Best Harness for Walking Your Dog

Walking your dog can be a chore but it doesn’t have to be! Here are some tips in choosing a harness.

1. Choose a harness that can be really easy to put on.

The easier it is the more likely you will walk your dog. Lets face it, if it isn’t easy we probably

won’t do it.

2. Choose a harness that is comfortable for your dog.

You want your dog to be comfortable. Some harnesses can put strain around the neck

causing choking or rubbing.

3. Choose a harness that can adjust for growth.

Make sure the harness can be easily adjustable that allows your dog to grow into it

or for that little extra winter weight they may put on.

Training your dog to walk on a leash:

A key element to walking your dog has to do with the harness and leash you choose. But

no harness or leash is a substitute for good training.

Proper training is going to overcome a lot of obstacles and allow you and your dog to

enjoy walking and playing together.

Front Harness Vs. Step in Back Harness

I have studied and reviewed a lot of different harnesses on the market. There are many

mixed reviews, comments, studies, and sales pitches out there.

On our own personal dog “Ace” we have tried different harnesses. He is a young strong

90lb lab that gets all excited to go on a walk. So he’s a perfect example of what it’s like

to walk a energetic and spry dog. Side note: When we got Ace he had never been trained

to go on walks. So he’s not used to it! He’s a great case study.

Front Harness:

With a front harness I have found that I can pull him to a direction I want when he strays

off. I have noticed that it pulls fairly hard around his neck as well. So I had some control

but the comfort wasn’t there for my dog.

The front harness didn’t stop him from pulling nor did it deter him from pulling. I still had

the challenge of walking him while creating discomfort around his neck area.

I also found out that many dogs have been having trouble with health issues due to front

harnesses causing strain.

Dr. Zink explains that these harnesses sit on top of the biceps and supraspinatus tendons, two of the most commonly injured structures in dogs’ forelimbs, particularly in canine athletes. She asserts that, just by logic, one has to assume that the pressure this kind of harness exerts on the dog’s forelimbs in an activity where the dog is supposed to be extending her forelimbs (i.e., running, walking), is not a good idea. (Whole Dog Journal)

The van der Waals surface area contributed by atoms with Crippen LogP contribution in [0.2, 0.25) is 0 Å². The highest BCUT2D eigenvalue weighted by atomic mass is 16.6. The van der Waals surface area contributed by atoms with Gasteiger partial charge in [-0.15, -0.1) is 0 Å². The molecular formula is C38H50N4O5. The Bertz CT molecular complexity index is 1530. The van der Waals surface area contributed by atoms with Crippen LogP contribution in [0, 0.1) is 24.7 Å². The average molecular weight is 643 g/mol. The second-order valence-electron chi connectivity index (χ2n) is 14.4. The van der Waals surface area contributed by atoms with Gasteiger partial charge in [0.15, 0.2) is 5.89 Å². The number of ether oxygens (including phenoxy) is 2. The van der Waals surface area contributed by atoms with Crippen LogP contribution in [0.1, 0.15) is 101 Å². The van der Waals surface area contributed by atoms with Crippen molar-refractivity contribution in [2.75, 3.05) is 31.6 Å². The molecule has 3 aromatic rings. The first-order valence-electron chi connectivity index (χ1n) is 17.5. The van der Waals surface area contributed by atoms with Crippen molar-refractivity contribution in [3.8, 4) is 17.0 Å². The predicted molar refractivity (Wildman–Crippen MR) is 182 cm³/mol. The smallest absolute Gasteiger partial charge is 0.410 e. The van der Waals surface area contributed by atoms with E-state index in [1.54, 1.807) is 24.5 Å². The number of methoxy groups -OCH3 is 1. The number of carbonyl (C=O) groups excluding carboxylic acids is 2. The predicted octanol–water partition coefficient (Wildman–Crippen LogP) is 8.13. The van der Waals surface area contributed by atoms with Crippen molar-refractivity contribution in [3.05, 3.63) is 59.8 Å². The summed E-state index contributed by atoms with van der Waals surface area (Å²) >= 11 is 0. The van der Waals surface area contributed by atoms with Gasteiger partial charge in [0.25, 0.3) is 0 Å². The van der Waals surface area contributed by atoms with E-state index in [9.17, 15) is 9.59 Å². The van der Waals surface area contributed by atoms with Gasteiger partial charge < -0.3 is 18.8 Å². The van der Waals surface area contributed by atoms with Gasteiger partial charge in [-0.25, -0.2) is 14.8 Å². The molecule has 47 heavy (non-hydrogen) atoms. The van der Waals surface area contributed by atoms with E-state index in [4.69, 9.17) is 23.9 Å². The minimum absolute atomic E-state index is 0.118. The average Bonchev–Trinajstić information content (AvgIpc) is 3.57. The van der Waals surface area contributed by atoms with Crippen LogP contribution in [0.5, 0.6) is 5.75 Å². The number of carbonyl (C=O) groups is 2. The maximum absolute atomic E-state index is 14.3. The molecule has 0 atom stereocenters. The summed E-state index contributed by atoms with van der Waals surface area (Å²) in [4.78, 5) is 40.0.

Back Harness:

I tried a step in back clip harness as well. Ace would pull the same as he did with the front

harness. When I would tug back he didn’t turn around as easily but I wasn’t yanking on his

throat and neck area either or causing strain any where.

The harness seemed to evenly distribute any pressure comfortably for him. So instead of

pulling him back like I did with the front harness I would just stop and call Ace to come back

to me.

Ace would then circle back to me. Then we would begin our walk again. If he started pulling

again I would stop and have him circle back again.

A side note as well is I had a two handled dog leash which also gave comfort to my hands

when walking and if he did pull not only did it not put discomfort on Ace but me as well!

Conclusion:

I prefer the step in dog harness with the back clip. Here are the reasons why.

1. When my dog Ace did pull it wasn’t pulling on his neck or throat area. He was comfortable.

2. The control was about the same with either the front or back harness.

3. The step in harness was super easy to put on with a snap of a clip.

4. The back clip was a double ring giving more strength unlike the front harness.

5. I can easily adjust the harness if his weight fluctuates or as he grows.

So, Ace and I both comfortable walking now! To be completely honest… he still pulls

some and I need to work with him more. No product on the market can substitute good

training and spending time with your four legged friend.

This is one reason I started Dyno Paws! I want you and your dog to get out into the outdoors

and enjoy walking again. This is why we custom designed our own step in dog harness and

soft padded dog leash.

Dr. Zink puts it best. “I do not believe that there is a harness on the market that is nonrestrictive and that also helps the dog not to pull,” says Dr. Zink.” There are however some very nice, well constructed, nonrestrictive harnesses on the market. However, those should not be considered as a method to teach a dog not to pull. In my opinion the real way to get a dog to stop pulling is to train it.” (Whole Dog Journal)